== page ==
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Cybersecurity risk a primary buying consideration for Chief Supply Chain Officers

By 2025, 60% of supply chain organisations will use cybersecurity risk as a significant determinant in conducting third-party transactions and business engagements.

As the surface area of digital supply chains expand, enhanced cybersecurity is a key theme that Chief Supply Chain Officers (CSCOs) will look to scale this year.

“Our survey data has shown an aggressive stance among CSCOs who are looking to invest in growth through multiple new technologies,” said Brian Schultz, Senior Director Analyst in Gartner’s Supply Chain Practice. “However, each new technology introduces new partners, vendors and service providers into the digital supply chain. The implication for cybersecurity risk is an ever-growing number of new pathways to potential attacks from malicious parties.”

Gartner surveyed 499 supply chain leaders between October and December of 2022 and identified the top supply chain technology trends for 2023. On average, respondents indicated that 73% of their supply chain IT budgets will be allocated to driving business growth and enhancing performance.

Based on the survey data, Gartner projects that one third of supply chain organizations will utilize industry cloud platforms by 2026 and predicts rapid growth in the use of composable application architecture, both of which will primarily rely on the use of external vendor support.

“CSCOs are under pressure to reduce costs, mitigate external disruptions and keep up with a rapidly changing technology landscape,” said Schultz. “In evaluating new technologies to drive growth and manage costs, a revamped approach to third-party risk assessment will be necessary to inform buying decisions, as a successful cyberattack on the supply chain is almost unique in its position to undo nearly all of the key objectives of CSCOs this year.”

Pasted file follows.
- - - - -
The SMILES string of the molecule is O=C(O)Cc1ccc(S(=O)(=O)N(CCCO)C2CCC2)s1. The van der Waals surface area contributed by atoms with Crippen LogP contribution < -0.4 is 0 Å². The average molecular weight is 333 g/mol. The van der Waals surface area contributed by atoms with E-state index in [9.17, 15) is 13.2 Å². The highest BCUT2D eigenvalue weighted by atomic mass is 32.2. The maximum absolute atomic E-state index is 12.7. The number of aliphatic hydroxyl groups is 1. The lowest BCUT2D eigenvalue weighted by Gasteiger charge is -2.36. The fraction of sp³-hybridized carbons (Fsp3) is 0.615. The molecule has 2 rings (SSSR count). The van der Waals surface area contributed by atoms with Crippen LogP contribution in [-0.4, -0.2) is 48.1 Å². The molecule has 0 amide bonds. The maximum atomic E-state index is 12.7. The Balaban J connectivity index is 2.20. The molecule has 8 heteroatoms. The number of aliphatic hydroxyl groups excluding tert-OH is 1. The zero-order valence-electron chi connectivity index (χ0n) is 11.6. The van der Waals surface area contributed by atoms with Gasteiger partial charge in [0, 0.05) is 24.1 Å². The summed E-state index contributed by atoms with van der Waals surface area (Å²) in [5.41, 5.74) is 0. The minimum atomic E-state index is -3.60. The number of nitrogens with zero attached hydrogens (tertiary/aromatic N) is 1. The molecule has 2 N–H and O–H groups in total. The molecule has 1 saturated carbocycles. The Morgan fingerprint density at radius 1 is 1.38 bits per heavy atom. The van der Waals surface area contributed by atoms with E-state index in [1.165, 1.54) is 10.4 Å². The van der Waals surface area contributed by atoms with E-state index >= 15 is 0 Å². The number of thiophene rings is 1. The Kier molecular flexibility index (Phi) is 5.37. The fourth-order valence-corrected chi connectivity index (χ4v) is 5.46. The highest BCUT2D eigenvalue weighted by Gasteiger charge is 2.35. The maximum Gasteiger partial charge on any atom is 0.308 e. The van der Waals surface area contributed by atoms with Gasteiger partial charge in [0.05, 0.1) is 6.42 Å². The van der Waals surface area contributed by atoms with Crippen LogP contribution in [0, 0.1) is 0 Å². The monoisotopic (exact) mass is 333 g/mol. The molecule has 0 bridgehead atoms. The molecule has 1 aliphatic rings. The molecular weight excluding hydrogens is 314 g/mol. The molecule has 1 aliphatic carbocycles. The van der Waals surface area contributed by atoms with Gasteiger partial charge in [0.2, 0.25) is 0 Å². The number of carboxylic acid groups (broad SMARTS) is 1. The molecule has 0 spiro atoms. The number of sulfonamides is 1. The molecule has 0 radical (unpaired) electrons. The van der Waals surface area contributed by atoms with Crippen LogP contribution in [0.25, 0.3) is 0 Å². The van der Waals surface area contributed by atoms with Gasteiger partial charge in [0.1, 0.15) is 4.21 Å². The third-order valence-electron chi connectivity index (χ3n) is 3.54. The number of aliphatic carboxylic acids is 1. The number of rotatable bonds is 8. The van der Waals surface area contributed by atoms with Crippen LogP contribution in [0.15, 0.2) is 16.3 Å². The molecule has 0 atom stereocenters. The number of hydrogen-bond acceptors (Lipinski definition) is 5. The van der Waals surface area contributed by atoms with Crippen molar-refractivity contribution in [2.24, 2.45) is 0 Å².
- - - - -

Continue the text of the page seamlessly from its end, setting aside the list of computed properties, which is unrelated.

CSCOs’ focus on cybersecurity is being driven by more factors than just an increasingly digital supply chain. Concerns about digital supply chain vulnerabilities are coming from C-Suite partners, boards, government regulators and customers. The result is to put CSCO’s cyber-resilience policies under the spotlight like never before.

According to Schultz, CSCOs will need to revamp their third-party risk assessments of outside partners as part of a larger cybersecurity program with clear standards developed in collaboration with risk owners across the C-Suite, including the CIO, CISO and internal audit. The standards in the plan should specifically address:

  • Up-to-date third-party cybersecurity standards
  • Mechanisms for enforcement of these standards in contractual language via executed and amended contracts
  • The development of an audit program to enforce the supply chain cybersecurity plan

“A supply chain cybersecurity program will play a significant role in future buying decisions and third-party risk mitigation,” said Schultz. “In addition, regular audit data from a supply chain cybersecurity program can serve as key performance indicators that can be reported to the board, auditors and business partners.”

Retail and manufacturing sectors ‘most likely’ to be targeted by a cyber-attack

Health, education, retail, and manufacturing sectors continue to be particularly vulnerable to cyber attacks and data breaches, according to analysis of recently released 2021 ICO data.

CybSafe analysed data from the Information Commissioner’s Office (ICO) – the UK’s independent body upholding information rights – following its previous analysis of ICO data for the first half of 2021 to discover the details behind the UK’s cyber security breaches throughout the entire calendar year.

While health and education remain particularly vulnerable to data breaches, the retail and manufacturing sector suffered twice as many cyber attacks as either sector, accounting for 20 percent of attacks overall in H2 of 2021.